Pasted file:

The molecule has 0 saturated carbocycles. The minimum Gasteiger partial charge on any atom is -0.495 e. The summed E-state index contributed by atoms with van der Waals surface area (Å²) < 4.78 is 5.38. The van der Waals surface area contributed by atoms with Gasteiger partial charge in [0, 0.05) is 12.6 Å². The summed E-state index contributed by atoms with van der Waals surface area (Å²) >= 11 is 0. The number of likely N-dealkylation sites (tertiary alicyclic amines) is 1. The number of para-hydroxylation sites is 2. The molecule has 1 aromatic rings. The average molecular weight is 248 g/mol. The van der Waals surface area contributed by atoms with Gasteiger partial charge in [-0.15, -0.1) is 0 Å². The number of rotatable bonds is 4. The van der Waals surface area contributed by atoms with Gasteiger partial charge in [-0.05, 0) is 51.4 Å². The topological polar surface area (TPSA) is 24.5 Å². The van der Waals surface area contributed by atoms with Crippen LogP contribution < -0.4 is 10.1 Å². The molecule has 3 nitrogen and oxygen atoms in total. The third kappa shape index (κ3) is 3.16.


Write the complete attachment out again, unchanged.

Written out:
The molecule has 0 saturated carbocycles. The minimum Gasteiger partial charge on any atom is -0.495 e. The summed E-state index contributed by atoms with van der Waals surface area (Å²) < 4.78 is 5.38. The van der Waals surface area contributed by atoms with Gasteiger partial charge in [0, 0.05) is 12.6 Å². The summed E-state index contributed by atoms with van der Waals surface area (Å²) >= 11 is 0. The number of likely N-dealkylation sites (tertiary alicyclic amines) is 1. The number of para-hydroxylation sites is 2. The molecule has 1 aromatic rings. The average molecular weight is 248 g/mol. The van der Waals surface area contributed by atoms with Gasteiger partial charge in [-0.15, -0.1) is 0 Å². The number of rotatable bonds is 4. The van der Waals surface area contributed by atoms with Gasteiger partial charge in [-0.05, 0) is 51.4 Å². The topological polar surface area (TPSA) is 24.5 Å². The van der Waals surface area contributed by atoms with Crippen LogP contribution < -0.4 is 10.1 Å². The molecule has 3 nitrogen and oxygen atoms in total. The third kappa shape index (κ3) is 3.16.